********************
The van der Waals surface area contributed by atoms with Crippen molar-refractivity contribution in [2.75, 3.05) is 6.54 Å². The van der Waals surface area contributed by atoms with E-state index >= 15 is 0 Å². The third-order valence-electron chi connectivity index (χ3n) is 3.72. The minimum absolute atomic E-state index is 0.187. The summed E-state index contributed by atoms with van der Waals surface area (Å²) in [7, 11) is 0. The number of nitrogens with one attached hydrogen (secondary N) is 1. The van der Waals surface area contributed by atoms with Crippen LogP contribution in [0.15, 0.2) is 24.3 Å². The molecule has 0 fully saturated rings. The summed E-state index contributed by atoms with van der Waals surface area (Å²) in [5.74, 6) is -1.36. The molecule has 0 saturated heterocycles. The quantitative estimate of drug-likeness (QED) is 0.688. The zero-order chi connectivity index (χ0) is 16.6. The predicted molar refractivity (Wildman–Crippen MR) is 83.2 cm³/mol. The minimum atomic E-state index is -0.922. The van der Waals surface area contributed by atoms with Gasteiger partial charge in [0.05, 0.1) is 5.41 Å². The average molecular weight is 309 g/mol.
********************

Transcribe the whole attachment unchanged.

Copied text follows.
The van der Waals surface area contributed by atoms with Crippen molar-refractivity contribution in [2.75, 3.05) is 6.54 Å². The van der Waals surface area contributed by atoms with E-state index >= 15 is 0 Å². The third-order valence-electron chi connectivity index (χ3n) is 3.72. The minimum absolute atomic E-state index is 0.187. The summed E-state index contributed by atoms with van der Waals surface area (Å²) in [7, 11) is 0. The number of nitrogens with one attached hydrogen (secondary N) is 1. The van der Waals surface area contributed by atoms with Crippen LogP contribution in [0.15, 0.2) is 24.3 Å². The molecule has 0 fully saturated rings. The summed E-state index contributed by atoms with van der Waals surface area (Å²) in [5.74, 6) is -1.36. The molecule has 0 saturated heterocycles. The quantitative estimate of drug-likeness (QED) is 0.688. The zero-order chi connectivity index (χ0) is 16.6. The predicted molar refractivity (Wildman–Crippen MR) is 83.2 cm³/mol. The minimum atomic E-state index is -0.922. The van der Waals surface area contributed by atoms with Gasteiger partial charge in [0.05, 0.1) is 5.41 Å². The average molecular weight is 309 g/mol.